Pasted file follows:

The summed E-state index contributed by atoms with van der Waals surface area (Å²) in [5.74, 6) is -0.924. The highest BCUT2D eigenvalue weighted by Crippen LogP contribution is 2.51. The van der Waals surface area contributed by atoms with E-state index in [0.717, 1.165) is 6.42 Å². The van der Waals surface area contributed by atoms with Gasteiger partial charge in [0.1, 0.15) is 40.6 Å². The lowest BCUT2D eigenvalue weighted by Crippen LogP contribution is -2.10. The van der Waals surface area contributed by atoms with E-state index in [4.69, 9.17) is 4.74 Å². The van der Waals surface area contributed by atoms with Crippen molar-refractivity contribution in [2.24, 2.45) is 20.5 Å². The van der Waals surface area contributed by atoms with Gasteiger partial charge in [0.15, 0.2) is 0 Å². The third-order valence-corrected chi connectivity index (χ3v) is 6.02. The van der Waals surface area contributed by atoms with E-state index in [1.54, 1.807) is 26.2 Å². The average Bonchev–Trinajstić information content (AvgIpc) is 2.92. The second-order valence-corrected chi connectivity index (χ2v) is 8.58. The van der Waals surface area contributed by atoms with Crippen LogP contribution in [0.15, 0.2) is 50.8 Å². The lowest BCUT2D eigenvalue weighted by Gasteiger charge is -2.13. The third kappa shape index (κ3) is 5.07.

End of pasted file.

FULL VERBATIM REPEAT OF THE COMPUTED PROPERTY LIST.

The summed E-state index contributed by atoms with van der Waals surface area (Å²) in [5.74, 6) is -0.924. The highest BCUT2D eigenvalue weighted by Crippen LogP contribution is 2.51. The van der Waals surface area contributed by atoms with E-state index in [0.717, 1.165) is 6.42 Å². The van der Waals surface area contributed by atoms with Gasteiger partial charge in [0.1, 0.15) is 40.6 Å². The lowest BCUT2D eigenvalue weighted by Crippen LogP contribution is -2.10. The van der Waals surface area contributed by atoms with E-state index in [4.69, 9.17) is 4.74 Å². The van der Waals surface area contributed by atoms with Crippen molar-refractivity contribution in [2.24, 2.45) is 20.5 Å². The van der Waals surface area contributed by atoms with Gasteiger partial charge in [0.15, 0.2) is 0 Å². The third-order valence-corrected chi connectivity index (χ3v) is 6.02. The van der Waals surface area contributed by atoms with E-state index in [1.54, 1.807) is 26.2 Å². The average Bonchev–Trinajstić information content (AvgIpc) is 2.92. The second-order valence-corrected chi connectivity index (χ2v) is 8.58. The van der Waals surface area contributed by atoms with Crippen LogP contribution in [0.15, 0.2) is 50.8 Å². The lowest BCUT2D eigenvalue weighted by Gasteiger charge is -2.13. The third kappa shape index (κ3) is 5.07.